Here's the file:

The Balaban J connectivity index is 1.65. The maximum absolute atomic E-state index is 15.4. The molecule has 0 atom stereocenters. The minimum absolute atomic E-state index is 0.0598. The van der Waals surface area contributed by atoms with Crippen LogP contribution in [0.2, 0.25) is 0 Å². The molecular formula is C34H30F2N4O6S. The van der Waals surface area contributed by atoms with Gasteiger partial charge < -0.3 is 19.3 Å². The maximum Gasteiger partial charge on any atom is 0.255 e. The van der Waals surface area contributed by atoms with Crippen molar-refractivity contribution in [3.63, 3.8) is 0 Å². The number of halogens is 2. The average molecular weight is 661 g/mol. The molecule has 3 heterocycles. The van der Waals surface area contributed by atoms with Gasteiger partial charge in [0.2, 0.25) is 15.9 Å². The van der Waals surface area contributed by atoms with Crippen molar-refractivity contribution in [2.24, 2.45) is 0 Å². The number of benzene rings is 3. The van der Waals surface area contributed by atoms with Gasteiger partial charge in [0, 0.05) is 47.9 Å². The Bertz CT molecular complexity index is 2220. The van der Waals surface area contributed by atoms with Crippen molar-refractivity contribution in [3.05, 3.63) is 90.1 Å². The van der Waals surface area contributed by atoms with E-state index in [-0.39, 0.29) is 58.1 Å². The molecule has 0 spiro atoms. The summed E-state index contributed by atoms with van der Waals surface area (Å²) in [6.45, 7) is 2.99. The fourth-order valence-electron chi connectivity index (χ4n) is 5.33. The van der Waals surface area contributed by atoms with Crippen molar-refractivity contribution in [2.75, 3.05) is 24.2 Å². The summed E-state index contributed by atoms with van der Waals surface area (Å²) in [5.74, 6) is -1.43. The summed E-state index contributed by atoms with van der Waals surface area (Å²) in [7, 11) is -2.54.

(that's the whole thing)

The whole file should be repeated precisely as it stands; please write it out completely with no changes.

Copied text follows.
The Balaban J connectivity index is 1.65. The maximum absolute atomic E-state index is 15.4. The molecule has 0 atom stereocenters. The minimum absolute atomic E-state index is 0.0598. The van der Waals surface area contributed by atoms with Crippen LogP contribution in [0.2, 0.25) is 0 Å². The molecular formula is C34H30F2N4O6S. The van der Waals surface area contributed by atoms with Gasteiger partial charge < -0.3 is 19.3 Å². The maximum Gasteiger partial charge on any atom is 0.255 e. The van der Waals surface area contributed by atoms with Crippen molar-refractivity contribution in [3.63, 3.8) is 0 Å². The number of halogens is 2. The average molecular weight is 661 g/mol. The molecule has 3 heterocycles. The van der Waals surface area contributed by atoms with Gasteiger partial charge in [0.2, 0.25) is 15.9 Å². The van der Waals surface area contributed by atoms with Crippen molar-refractivity contribution in [2.24, 2.45) is 0 Å². The number of benzene rings is 3. The van der Waals surface area contributed by atoms with Gasteiger partial charge in [0, 0.05) is 47.9 Å². The Bertz CT molecular complexity index is 2220. The van der Waals surface area contributed by atoms with Crippen molar-refractivity contribution in [3.05, 3.63) is 90.1 Å². The van der Waals surface area contributed by atoms with E-state index in [-0.39, 0.29) is 58.1 Å². The molecule has 0 spiro atoms. The summed E-state index contributed by atoms with van der Waals surface area (Å²) in [6.45, 7) is 2.99. The fourth-order valence-electron chi connectivity index (χ4n) is 5.33. The van der Waals surface area contributed by atoms with Crippen molar-refractivity contribution in [2.75, 3.05) is 24.2 Å². The summed E-state index contributed by atoms with van der Waals surface area (Å²) in [5.74, 6) is -1.43. The summed E-state index contributed by atoms with van der Waals surface area (Å²) in [7, 11) is -2.54.